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The man suing members of Led Zeppelin over a copyright claim to “Stairway to Heaven” is willing to settle his lawsuit for just $1, according to Bloomberg.
There’s a catch, though. The plaintiff is also seeking a writing credit on the song for Randy California, whose own song he claims was plagiarized by Zeppelin’s Jimmy Page for “Stairway to Heaven.”
The potential payout could be huge. “Stairway to Heaven” is estimated to be worth more than $560 million.
Both Page and Zeppelin singer Robert Plant, who wrote the song’s lyrics, are named in the lawsuit. The suit was brought on behalf of Michael Skidmore, who is administrator of California’s estate. California, who’s real name is Randy Wolfe, died in 1997.
California believed Page had plagiarized his 1966 composition “Taurus” in the opening finger-picked acoustic guitar passage of “Stairway to Heaven,” though he never sought a settlement. “Taurus” appeared on the 1968 debut album from his group Spirit. Both Spirit and Led Zeppelin performed on the same bill in the late Sixties, and Skidmore claims Page had asked California to teach him the chords to the song.
Page says he never heard the song during the time the two band’s performed together and had not listened to the song until 2014, when it was played for him in connection with the lawsuit. He contends that the musical structure employed by both songs is a common convention, and Zeppelin’s defense have claimed that the song’s “chord progressions were so clichéd that they did not deserve copyright protection.”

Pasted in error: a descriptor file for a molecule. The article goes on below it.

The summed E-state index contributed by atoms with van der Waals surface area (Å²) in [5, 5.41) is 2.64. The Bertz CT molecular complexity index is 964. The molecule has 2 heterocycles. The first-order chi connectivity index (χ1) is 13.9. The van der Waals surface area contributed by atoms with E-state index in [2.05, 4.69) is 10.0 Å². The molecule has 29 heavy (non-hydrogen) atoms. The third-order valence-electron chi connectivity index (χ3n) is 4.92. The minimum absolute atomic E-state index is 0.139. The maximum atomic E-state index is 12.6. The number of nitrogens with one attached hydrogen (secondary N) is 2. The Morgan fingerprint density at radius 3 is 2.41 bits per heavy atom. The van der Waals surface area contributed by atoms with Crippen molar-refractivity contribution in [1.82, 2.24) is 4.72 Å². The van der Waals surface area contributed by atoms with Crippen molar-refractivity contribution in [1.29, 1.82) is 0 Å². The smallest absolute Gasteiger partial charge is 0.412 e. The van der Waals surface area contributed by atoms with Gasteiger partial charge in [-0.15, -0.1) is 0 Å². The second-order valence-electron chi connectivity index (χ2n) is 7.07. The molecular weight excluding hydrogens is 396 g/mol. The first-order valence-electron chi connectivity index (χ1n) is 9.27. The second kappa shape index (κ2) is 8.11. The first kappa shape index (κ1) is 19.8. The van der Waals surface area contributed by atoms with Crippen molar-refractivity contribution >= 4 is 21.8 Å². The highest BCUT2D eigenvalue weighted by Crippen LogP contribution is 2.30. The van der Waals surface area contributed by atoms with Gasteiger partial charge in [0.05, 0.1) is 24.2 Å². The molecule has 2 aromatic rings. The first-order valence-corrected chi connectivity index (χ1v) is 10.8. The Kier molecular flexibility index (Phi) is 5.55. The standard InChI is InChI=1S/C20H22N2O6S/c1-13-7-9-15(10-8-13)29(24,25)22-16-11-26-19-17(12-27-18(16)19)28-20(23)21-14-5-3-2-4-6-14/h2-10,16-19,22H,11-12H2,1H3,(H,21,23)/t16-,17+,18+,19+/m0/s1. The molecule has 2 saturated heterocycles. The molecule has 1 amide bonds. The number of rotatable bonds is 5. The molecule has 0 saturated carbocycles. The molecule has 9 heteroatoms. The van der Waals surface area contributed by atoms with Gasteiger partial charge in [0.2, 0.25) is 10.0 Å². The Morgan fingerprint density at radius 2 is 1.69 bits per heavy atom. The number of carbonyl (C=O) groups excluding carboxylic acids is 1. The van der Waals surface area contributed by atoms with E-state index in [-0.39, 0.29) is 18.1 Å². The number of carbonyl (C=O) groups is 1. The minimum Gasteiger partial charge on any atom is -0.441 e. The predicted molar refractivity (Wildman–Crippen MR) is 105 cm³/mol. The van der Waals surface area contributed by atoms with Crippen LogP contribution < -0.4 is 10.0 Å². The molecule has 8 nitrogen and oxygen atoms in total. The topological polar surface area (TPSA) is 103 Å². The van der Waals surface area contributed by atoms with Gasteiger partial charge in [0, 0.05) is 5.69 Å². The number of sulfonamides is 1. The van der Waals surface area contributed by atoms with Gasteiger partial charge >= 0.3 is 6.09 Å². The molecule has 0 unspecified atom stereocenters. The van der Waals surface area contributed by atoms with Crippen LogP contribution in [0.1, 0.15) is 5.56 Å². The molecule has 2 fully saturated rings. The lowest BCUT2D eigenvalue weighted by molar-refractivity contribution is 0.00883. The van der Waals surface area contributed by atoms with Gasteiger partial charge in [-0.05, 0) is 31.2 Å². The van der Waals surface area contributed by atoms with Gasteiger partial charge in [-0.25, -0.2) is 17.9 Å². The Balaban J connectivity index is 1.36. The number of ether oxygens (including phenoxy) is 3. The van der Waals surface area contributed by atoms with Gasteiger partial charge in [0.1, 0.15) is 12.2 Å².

If that fails, the defense will argue that California waived his claim in 1991 when he was asked about the similarity during an interview. “If they wanted to use [‘Taurus’] that’s fine,” California said at the time. “I’ll let them have the beginning of ‘Taurus’ for their song without a lawsuit.”
If the deal for a co-writing credit were to go through, Page and Plant would share future income on the song, which could net California’s estate millions of dollars. In 2008, Page and Plant made a deal with Warner/Chappell Music that gives them $60 million over 10 years for the right to exploit “Stairway to Heaven” and other songs. Skidmore’s lawyer, Francis Alexander Malofiy, says that at least two-thirds of that—$40 million—should be allocated to the period of copyright infringement.
The trial is scheduled for May 10 in Los Angeles. Attorneys for Page and Plant have said their clients probably will not be attending the trial but will submit video depositions to be shown to the jury.
In the video below, TJR of TJRMusic.com demonstrates explores the similarities and differences between “Stairway to Heaven” and “Taurus.”